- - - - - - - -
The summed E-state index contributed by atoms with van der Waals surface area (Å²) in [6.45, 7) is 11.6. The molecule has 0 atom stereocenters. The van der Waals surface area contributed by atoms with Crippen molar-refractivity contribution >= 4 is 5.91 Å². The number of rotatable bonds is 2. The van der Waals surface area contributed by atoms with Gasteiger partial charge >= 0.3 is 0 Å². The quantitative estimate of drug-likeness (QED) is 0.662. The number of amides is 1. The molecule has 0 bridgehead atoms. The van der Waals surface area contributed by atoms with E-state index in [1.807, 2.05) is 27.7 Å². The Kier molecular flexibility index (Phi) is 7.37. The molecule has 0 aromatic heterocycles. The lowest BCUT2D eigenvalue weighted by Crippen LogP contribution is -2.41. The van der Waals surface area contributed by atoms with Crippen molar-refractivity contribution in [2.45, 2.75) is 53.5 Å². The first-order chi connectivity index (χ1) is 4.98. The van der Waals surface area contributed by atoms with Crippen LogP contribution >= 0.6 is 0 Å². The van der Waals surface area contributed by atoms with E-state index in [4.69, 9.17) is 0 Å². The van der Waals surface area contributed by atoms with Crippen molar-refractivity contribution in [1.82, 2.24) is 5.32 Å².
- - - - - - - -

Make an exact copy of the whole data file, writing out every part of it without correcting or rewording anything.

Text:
The summed E-state index contributed by atoms with van der Waals surface area (Å²) in [6.45, 7) is 11.6. The molecule has 0 atom stereocenters. The van der Waals surface area contributed by atoms with Crippen molar-refractivity contribution >= 4 is 5.91 Å². The number of rotatable bonds is 2. The van der Waals surface area contributed by atoms with Gasteiger partial charge >= 0.3 is 0 Å². The quantitative estimate of drug-likeness (QED) is 0.662. The number of amides is 1. The molecule has 0 bridgehead atoms. The van der Waals surface area contributed by atoms with E-state index in [1.807, 2.05) is 27.7 Å². The Kier molecular flexibility index (Phi) is 7.37. The molecule has 0 aromatic heterocycles. The lowest BCUT2D eigenvalue weighted by Crippen LogP contribution is -2.41. The van der Waals surface area contributed by atoms with Crippen molar-refractivity contribution in [2.45, 2.75) is 53.5 Å². The first-order chi connectivity index (χ1) is 4.98. The van der Waals surface area contributed by atoms with Crippen LogP contribution >= 0.6 is 0 Å². The van der Waals surface area contributed by atoms with E-state index in [4.69, 9.17) is 0 Å². The van der Waals surface area contributed by atoms with Crippen molar-refractivity contribution in [1.82, 2.24) is 5.32 Å².